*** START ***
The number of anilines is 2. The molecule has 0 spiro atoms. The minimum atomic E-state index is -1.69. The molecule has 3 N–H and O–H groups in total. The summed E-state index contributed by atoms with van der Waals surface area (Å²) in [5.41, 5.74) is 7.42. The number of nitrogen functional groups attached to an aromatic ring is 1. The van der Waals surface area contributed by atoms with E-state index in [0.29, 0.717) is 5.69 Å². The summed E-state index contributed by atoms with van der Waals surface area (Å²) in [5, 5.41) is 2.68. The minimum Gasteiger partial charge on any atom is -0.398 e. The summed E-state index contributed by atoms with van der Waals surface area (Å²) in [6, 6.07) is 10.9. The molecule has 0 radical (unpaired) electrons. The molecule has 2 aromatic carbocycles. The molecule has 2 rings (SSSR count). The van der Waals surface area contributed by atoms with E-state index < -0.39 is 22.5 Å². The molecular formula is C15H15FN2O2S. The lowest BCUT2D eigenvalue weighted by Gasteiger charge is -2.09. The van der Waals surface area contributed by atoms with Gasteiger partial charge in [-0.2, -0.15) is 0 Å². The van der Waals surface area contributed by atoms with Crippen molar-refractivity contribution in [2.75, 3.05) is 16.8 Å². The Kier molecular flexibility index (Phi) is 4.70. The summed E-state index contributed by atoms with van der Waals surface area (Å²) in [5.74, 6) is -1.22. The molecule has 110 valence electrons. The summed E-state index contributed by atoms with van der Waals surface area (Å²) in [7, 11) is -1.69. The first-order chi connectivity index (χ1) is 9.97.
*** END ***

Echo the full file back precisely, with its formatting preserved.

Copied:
The number of anilines is 2. The molecule has 0 spiro atoms. The minimum atomic E-state index is -1.69. The molecule has 3 N–H and O–H groups in total. The summed E-state index contributed by atoms with van der Waals surface area (Å²) in [5.41, 5.74) is 7.42. The number of nitrogen functional groups attached to an aromatic ring is 1. The van der Waals surface area contributed by atoms with E-state index in [0.29, 0.717) is 5.69 Å². The summed E-state index contributed by atoms with van der Waals surface area (Å²) in [5, 5.41) is 2.68. The minimum Gasteiger partial charge on any atom is -0.398 e. The summed E-state index contributed by atoms with van der Waals surface area (Å²) in [6, 6.07) is 10.9. The molecule has 0 radical (unpaired) electrons. The molecule has 2 aromatic carbocycles. The molecule has 2 rings (SSSR count). The van der Waals surface area contributed by atoms with E-state index < -0.39 is 22.5 Å². The molecular formula is C15H15FN2O2S. The lowest BCUT2D eigenvalue weighted by Gasteiger charge is -2.09. The van der Waals surface area contributed by atoms with Gasteiger partial charge in [-0.2, -0.15) is 0 Å². The van der Waals surface area contributed by atoms with Crippen molar-refractivity contribution in [2.75, 3.05) is 16.8 Å². The Kier molecular flexibility index (Phi) is 4.70. The summed E-state index contributed by atoms with van der Waals surface area (Å²) in [5.74, 6) is -1.22. The molecule has 110 valence electrons. The summed E-state index contributed by atoms with van der Waals surface area (Å²) in [7, 11) is -1.69. The first-order chi connectivity index (χ1) is 9.97.